Teachers facing ‘low status’ challenge
Nigerian teachers recently joined their counterparts in the world to celebrate this year’s World Teachers’ Day.
October 5 of every year is set aside by a declaration of UNESCO for the purpose of addressing the issues connected to teaching as a profession, teachers as professionals and education system as an instrument for social growth and development.
The theme for this year’s event, “Empowering teachers, building sustainable societies,” explains the fact that societies can only grow by empowering teachers and strengthening the teaching profession.
However, teachers in the country continue to face numerous challenges brought about by poor training and welfare, meager wages and low status.
UNESCO in a statement issued on this year’s World Teachers’ Day, says, “Despite global recognition of the importance of teachers in changing children’s lives and building sustainable and prosperous societies, they are all too often undervalued and under-empowered, particularly in the area of Early Childhood Education (ECE).”
Globally, UNESCO says, shortage of quality teachers is on the rise while professional training for teachers is inadequate.
These factors, according to the statement, “result in equity gaps in access and learning which mostly affect the poorest regions and schools and the earliest grades. This is particularly damaging, as there is clear evidence that the earliest years of a child’s development are the most critical.”
The statement added that teachers at basic level of education, in many countries of the world, receive minimum or no training, low pay and benefits with poor career prospects, and have low socio economic status overall.
A professor of Educational Leadership, University of Abuja, Professor Salihu Yusufu Ingawa, said teaching, today, is regarded as a great responsibility than a mere job. He said progress towards professionalism in teaching has been slow because the profession is regarded as a public service to the state.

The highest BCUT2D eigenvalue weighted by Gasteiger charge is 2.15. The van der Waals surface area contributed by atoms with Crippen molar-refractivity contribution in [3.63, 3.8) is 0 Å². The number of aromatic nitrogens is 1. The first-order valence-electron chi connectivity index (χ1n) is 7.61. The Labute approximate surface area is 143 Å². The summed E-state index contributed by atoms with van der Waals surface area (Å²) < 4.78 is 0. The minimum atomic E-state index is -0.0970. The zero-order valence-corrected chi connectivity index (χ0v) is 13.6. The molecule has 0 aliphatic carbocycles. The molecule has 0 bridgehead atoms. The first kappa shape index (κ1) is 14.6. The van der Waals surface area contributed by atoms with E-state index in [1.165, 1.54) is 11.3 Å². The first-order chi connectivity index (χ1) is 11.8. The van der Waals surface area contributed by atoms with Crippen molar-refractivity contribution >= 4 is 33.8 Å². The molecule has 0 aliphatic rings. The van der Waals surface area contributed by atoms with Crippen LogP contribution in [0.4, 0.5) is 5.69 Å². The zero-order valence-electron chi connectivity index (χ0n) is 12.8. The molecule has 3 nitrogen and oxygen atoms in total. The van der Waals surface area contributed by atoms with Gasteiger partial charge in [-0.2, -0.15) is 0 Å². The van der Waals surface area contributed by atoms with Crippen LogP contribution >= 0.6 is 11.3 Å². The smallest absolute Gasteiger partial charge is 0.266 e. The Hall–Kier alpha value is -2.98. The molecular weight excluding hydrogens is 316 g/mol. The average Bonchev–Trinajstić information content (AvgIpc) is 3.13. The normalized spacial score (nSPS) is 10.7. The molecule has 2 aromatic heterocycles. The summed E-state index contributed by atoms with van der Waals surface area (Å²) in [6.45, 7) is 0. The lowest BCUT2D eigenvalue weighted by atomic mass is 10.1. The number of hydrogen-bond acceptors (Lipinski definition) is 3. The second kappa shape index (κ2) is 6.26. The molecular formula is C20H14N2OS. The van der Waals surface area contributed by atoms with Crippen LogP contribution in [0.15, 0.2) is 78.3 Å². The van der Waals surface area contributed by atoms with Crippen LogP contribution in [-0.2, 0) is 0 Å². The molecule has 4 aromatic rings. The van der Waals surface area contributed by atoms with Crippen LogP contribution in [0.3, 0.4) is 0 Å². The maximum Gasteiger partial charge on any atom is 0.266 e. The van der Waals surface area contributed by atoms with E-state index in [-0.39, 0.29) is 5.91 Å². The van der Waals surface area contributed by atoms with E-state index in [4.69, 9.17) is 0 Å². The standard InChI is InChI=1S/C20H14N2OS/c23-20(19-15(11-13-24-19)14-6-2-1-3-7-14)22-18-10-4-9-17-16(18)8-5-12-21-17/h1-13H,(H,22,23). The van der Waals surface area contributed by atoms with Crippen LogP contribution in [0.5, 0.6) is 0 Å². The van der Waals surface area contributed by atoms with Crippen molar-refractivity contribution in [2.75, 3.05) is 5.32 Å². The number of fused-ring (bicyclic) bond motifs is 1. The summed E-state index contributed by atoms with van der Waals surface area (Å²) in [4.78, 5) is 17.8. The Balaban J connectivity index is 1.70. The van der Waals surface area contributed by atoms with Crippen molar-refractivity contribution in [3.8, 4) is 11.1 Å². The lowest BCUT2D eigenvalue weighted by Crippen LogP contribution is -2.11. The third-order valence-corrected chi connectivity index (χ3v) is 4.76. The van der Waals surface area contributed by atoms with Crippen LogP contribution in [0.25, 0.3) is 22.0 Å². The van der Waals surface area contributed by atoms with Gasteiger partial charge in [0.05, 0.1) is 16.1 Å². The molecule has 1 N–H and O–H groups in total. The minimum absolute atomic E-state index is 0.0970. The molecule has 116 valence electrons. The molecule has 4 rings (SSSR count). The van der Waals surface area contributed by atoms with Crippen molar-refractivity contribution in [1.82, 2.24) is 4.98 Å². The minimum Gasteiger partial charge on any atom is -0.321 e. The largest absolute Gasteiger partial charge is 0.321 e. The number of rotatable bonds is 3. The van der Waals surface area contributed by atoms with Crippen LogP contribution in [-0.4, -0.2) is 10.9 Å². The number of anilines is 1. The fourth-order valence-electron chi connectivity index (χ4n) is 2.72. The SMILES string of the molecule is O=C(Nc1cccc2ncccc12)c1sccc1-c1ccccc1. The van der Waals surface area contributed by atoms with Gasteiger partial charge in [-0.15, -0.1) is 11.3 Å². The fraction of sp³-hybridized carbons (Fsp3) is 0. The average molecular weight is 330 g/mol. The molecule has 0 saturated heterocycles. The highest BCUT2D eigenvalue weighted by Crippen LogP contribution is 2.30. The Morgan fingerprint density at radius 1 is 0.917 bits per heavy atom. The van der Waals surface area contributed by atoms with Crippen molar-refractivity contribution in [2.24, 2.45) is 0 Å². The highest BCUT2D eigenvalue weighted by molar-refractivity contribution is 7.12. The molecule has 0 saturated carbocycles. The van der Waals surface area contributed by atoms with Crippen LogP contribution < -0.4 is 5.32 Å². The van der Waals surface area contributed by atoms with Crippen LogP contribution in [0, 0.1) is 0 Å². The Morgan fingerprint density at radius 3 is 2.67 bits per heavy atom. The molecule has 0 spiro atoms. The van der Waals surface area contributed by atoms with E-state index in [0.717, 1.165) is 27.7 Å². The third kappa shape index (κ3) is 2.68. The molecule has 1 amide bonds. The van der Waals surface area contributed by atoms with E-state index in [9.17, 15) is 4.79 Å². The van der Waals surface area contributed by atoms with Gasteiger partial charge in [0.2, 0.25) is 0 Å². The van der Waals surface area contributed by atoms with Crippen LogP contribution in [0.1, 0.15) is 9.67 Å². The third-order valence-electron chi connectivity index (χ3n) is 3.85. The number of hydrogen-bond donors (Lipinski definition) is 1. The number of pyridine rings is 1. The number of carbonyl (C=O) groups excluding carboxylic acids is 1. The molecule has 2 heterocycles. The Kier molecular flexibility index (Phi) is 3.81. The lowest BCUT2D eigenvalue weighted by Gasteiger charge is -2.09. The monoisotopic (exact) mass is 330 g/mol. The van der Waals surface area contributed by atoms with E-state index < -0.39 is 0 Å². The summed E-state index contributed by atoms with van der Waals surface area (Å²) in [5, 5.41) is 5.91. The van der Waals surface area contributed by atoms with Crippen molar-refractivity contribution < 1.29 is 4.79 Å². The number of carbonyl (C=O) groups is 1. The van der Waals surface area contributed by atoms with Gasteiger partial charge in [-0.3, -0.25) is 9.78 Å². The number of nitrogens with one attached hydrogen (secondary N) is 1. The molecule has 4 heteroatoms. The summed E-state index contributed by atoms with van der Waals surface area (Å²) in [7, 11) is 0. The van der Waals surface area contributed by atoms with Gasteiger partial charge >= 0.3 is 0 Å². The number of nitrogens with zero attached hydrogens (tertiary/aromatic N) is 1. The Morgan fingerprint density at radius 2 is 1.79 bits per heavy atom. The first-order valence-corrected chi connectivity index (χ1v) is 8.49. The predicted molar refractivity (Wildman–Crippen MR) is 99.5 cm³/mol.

The highlight of this year’s celebration in Abuja includes demands by the federal government and the teachers, both of which bordered on how to improve the standard of the profession and the sector at large.
The Federal Government had demanded fundamental change in the attitude, orientation and behavior of teachers. This, the government said, is to achieve greater value, ideal and practices if its effort in improving the standard of teaching is to be successful.
The government said a comprehensive ethical framework was therefore required to redefine what the new value, ideal and practices should be.
The teachers, under the aegis of Nigeria Union of Teachers (NUT), said that Nigeria failed to put education right and that was evident in its failure to meet the MDGs goals on education.
The national president of the union, Comrade Michael Alogba Olukoya, listed poor funding of basic education, meager salaries and its attendant issue of nonpayment as and when due, poor welfare packages, training and retraining, among others as critical issues affecting the profession in the country.